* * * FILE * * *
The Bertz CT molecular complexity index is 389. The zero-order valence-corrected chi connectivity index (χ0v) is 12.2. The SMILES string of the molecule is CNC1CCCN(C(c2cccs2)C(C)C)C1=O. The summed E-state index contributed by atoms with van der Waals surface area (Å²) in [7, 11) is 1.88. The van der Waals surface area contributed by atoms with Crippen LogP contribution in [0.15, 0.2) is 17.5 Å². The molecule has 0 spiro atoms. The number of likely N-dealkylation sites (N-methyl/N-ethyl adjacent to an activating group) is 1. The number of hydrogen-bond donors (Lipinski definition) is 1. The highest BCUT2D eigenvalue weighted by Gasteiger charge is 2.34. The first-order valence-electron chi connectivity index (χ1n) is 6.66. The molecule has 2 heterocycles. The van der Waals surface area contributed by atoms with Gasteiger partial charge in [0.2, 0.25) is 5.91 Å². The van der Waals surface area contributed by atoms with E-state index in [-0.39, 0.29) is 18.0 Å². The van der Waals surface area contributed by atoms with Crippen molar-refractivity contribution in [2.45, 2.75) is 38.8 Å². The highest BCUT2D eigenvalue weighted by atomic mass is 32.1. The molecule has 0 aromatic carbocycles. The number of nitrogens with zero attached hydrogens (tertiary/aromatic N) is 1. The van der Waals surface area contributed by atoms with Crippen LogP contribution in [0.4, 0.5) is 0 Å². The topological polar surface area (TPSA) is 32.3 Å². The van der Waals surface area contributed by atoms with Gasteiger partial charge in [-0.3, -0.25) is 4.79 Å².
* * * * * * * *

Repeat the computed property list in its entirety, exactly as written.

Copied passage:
The Bertz CT molecular complexity index is 389. The zero-order valence-corrected chi connectivity index (χ0v) is 12.2. The SMILES string of the molecule is CNC1CCCN(C(c2cccs2)C(C)C)C1=O. The summed E-state index contributed by atoms with van der Waals surface area (Å²) in [7, 11) is 1.88. The van der Waals surface area contributed by atoms with Crippen LogP contribution in [0.15, 0.2) is 17.5 Å². The molecule has 0 spiro atoms. The number of likely N-dealkylation sites (N-methyl/N-ethyl adjacent to an activating group) is 1. The number of hydrogen-bond donors (Lipinski definition) is 1. The highest BCUT2D eigenvalue weighted by Gasteiger charge is 2.34. The first-order valence-electron chi connectivity index (χ1n) is 6.66. The molecule has 2 heterocycles. The van der Waals surface area contributed by atoms with Gasteiger partial charge in [0.2, 0.25) is 5.91 Å². The van der Waals surface area contributed by atoms with E-state index in [-0.39, 0.29) is 18.0 Å². The van der Waals surface area contributed by atoms with Crippen molar-refractivity contribution in [2.45, 2.75) is 38.8 Å². The highest BCUT2D eigenvalue weighted by atomic mass is 32.1. The molecule has 0 aromatic carbocycles. The number of nitrogens with zero attached hydrogens (tertiary/aromatic N) is 1. The van der Waals surface area contributed by atoms with Crippen LogP contribution in [0.4, 0.5) is 0 Å². The topological polar surface area (TPSA) is 32.3 Å². The van der Waals surface area contributed by atoms with Gasteiger partial charge in [-0.3, -0.25) is 4.79 Å².